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Councils must make their contracts living wage

Andy HullIslington Council is leading the campaign with Citizens UK for a living wage in local government. We believe that no-one should have to do a hard day’s work for less than they can live on. So we are putting our money where our mouth is to recognise the dignity of work.

For us, the big challenge has been to secure the living wage for our contractors, acknowledging that layers of contracts should not absolve councils of their responsibility for the pay of those who, in the end, work on their behalf.

Step one was to review our thousands of existing contracts. Where we identified a major contract with time left to run and workers on less than the living wage, we sent a senior delegation from the council to meet the boss of the firm in question. Our leader would make clear to their chief executive how important the living wage is to us and how marginal a cost (thousands) paying it would entail for the company, compared to the overall value (millions) of their council contract.

In almost every case, the companies did the right thing and agreed to pay the living wage out of their own coffers, at no extra cost to the borough. It was an exercise in assertive negotiation, recognising that the council was in a position of strength. Such moves shift a burden to the private sector from the public purse, as the company then foots the bill for decent pay and the taxpayer no longer has to subsidise them via tax credits.

The government is cutting its funding to Islington Council in half 

yet we are able to get on the front foot in tackling the scourge of poverty pay

Step two was to build the living wage as a requirement into our procurement process, moving forwards. This meant a paradigm shift for our procurement staff: for years, elected members had asked them to drive down the cost of council contracts, which had inevitably put downward pressure on contractors’ wages; suddenly, we were asking them to ensure our contractors got a decent rate of pay. Understandable concerns were raised about staying on the right side of the European Union’s posted workers directive. We found that, taking a case-by-case, risk-based approach, we needn’t do anything illegal to make this work. And where we were procuring as part of consortia, we could apply Islington-specific subsidiary terms and conditions to secure the living wage.

As a result, we soon reached a position where 92% of our contractors, including security guards, school cooks and litter pickers, were paid at least the living wage.

Since then, we have made it our mission to try to win the living wage for the remaining 8% of our contractors, all of whom work in adult social care. These people do some of the most important work in our society, caring for our loved ones, but they work in an industry in which the dominant business model is predicated on low pay. After a lot of hard work, we have now secured the living wage for all our (domiciliary) home care staff, for the time that they spend travelling between appointments as well as for their contact time. This has cost us an extra £600,000. Over five hundred carers (mostly BME women) have benefited from the move, 180 of them Islington residents. We don’t do 15 minute visits (except where specifically requested by the recipient) and we do not offer zero hours contracts (all our carers are guaranteed a minimum number of hours). No other council in the country has managed this yet.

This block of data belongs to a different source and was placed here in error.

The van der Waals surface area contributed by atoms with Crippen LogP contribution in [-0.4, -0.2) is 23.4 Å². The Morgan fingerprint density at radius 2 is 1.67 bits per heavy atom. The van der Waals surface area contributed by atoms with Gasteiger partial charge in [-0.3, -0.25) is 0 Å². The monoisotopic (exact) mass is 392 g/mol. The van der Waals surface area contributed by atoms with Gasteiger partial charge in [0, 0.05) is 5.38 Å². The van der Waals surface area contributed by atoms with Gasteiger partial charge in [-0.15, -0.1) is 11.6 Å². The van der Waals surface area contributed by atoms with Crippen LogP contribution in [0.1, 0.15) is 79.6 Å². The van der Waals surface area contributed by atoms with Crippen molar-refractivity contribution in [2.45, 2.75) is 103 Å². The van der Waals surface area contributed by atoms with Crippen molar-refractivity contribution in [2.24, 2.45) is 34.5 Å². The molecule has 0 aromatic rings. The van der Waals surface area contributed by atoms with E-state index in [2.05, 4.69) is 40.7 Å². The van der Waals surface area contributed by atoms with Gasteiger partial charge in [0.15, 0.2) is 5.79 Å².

That has got us to 98% living wage compliance in terms of our contracts, leaving only our (residential) care homes left to crack. This final step is proving far from easy. Some of our care home contracts, signed by the previous administration, still have decades left to run. Even if we made the money available, the providers have said they wouldn’t take it, as they have similar staff doing equivalent work for other boroughs in nearby homes (or even in the same home) and they’re concerned about equal pay. It’s all very complicated, but we think that with a concerted regional and national effort, we can make progress. Indeed, last month we had a breakthrough, when we tasked our staff with securing a living wage contract for one of our care homes, St Anne’s. Again, we’re the first council in the country to take this important step.

Local authorities should pay the living wage. Everyone who cares for our parents, cooks our kids’ meals, staffs our pools and keeps our offices safe and clean deserves to earn enough to live on. It doesn’t have to break the bank. The government is cutting its funding to Islington Council in half between 2010 and 2016, yet we are able to get on the front foot when it comes to tackling the scourge of poverty pay. There are obstacles along the way, of course, but they are all surmountable. In the end, all we really need is the political will.

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